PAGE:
Always Time for Teal

September 5, 2018 Aaron Hershberger

If the sound of a material like canvas or sturdy flannel being ripped brings a smile to your face as you look skyward – then you’re probably a duck hunter.  Wind rushing through the cupped wings of a flock of ducks as they quickly descend from high above makes a near identical sound.   The larger the flock the greater the sound and the bigger the smile.  This early in September the ducks are nearly always blue-wing teal – a welcome harbinger of the season and initiators of the waterfowl migration.

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I have a soft-spot for teal.  And I am not alone.  These diminutive ducks are often eager to investigate decoys, have a tendency to move around often and are darn tasty on the grill which puts them high on the list of many a hunter and nature-foodie.  We are blessed in Nebraska that during this time of year all three North American species of teal may visit our state.  The most common being the blue-winged teal.

Since September 1, many of us looking for the challenge of a grilled teal dinner have prowled the duck marshes and shallow ponds of the state in hopes of finding the flocks of blue-winged teal now passing through.  Experienced teal-chasers and new duck hunters alike quickly find that a few tricks will put you on a hunt that is as rewarding to the eye and ear as it is the stomach.

Sleep-In Success
Teal don’t mind flying around in the dark.  But that doesn’t mean you have to lose sleep over them.  Having full light will help you ID birds during the teal-only early hunting season.  You will also be able to better pinpoint exactly where they already want to land and avoid the early morning rush at some public access areas, too.  Spend the morning finding the teal and exactly where they want to land.  Zeroed in all you have to do is move in and set up for a mid-morning or afternoon hunt.  Returning teal won’t stay away for long.  The last 30 minutes before sunset can make for the most memorable hunts, too.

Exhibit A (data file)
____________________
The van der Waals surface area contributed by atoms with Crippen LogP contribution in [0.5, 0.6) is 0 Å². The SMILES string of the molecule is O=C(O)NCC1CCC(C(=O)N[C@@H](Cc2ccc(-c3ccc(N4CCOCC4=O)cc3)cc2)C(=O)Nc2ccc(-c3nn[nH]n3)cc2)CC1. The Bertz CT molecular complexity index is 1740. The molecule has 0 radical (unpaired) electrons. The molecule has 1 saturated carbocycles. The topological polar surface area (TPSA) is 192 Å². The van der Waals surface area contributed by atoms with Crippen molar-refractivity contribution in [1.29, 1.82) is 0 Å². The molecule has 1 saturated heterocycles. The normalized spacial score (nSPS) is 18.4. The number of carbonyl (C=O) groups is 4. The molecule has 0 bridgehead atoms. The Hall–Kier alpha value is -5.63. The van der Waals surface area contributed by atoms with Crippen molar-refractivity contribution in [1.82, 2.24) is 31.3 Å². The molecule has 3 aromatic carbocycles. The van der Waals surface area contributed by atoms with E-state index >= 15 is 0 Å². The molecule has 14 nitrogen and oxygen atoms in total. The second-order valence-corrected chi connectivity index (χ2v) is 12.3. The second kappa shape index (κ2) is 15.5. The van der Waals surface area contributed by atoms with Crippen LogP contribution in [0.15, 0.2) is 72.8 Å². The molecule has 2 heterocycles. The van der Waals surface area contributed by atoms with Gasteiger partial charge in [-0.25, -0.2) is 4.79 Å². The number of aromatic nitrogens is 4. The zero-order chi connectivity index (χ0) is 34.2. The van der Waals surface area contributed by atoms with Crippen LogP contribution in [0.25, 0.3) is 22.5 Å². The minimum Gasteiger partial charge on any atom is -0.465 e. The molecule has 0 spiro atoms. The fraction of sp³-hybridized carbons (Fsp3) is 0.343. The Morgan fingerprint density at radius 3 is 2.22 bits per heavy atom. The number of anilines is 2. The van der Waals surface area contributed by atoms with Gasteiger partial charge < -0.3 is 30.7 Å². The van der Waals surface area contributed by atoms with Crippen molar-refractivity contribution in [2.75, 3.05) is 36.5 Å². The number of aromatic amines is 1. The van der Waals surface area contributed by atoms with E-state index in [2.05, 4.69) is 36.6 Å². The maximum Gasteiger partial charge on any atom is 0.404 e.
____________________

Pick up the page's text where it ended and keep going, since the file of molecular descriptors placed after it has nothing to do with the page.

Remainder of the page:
Shallow Water Buffet
The teal you encounter during the early season are finding their food in the water.  Often right on top.  This means they have a preference for the shallow, fertile waters where plants like millet (aka barnyard grass) and smartweed grow.   Find these shallow water buffets with some decent water openings where your decoys are visible, and enough cover to break up your outline, and you are in business.

Decoys – Brown it Down
Like most other ducks right now teal are still in their summer-garb.  Drakes and hens are nearly indistinguishable from one another – both all grayish-brown with that namesake powder blue-wing patch.  Match what you see by using mostly hen decoys in your spread.  I haven’t found that a certain species of hen matters much, either.  I have teal decoys and it makes sense to use them during the early teal season.  However, if visibility is an issue by all means go bigger with mallard hens.

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Create the Illusion
Teal rarely remain still even on the water.  However, decoys during this time of year often are.   The shallow water teal prefer and the vegetation that is often present in such places keeps most decoys from moving much at all, even with wind.  Having a spinning-wing decoy, or two, just above the water level is an easy add that will provide some illusion of movement – those made for dove hunting work very well.  I’ve also had some luck tossing out a couple of Quiver Magnets that create some mini-waves and splashing that can resemble active feeding and swimming of ducks.

Essential Gear
12 and 20 gauge shotguns are the norm.  I highly suggest an open choke – nothing tighter than Improved Cylinder for decoying teal.  Most shots will be close and the aerobatic turns, that teal are know for, are challenge enough without tightening your shot spread.  The last several years I have had great success with steel #6’s being pushed out at just over 1400 feet per second coming from a high-brass 2 ¾” shotgun shell.   And don’t forget the plug for pumps and semi-autos that limit the gun to just 3 shells. 

These same tricks work well when the teal stick around for the kick-off to our regular ducks seasons as well.  So don’t give up even as our early teal-only season wraps ups.  Just keep your ear to the sky to hear those incoming birds. Happy Teal Time.


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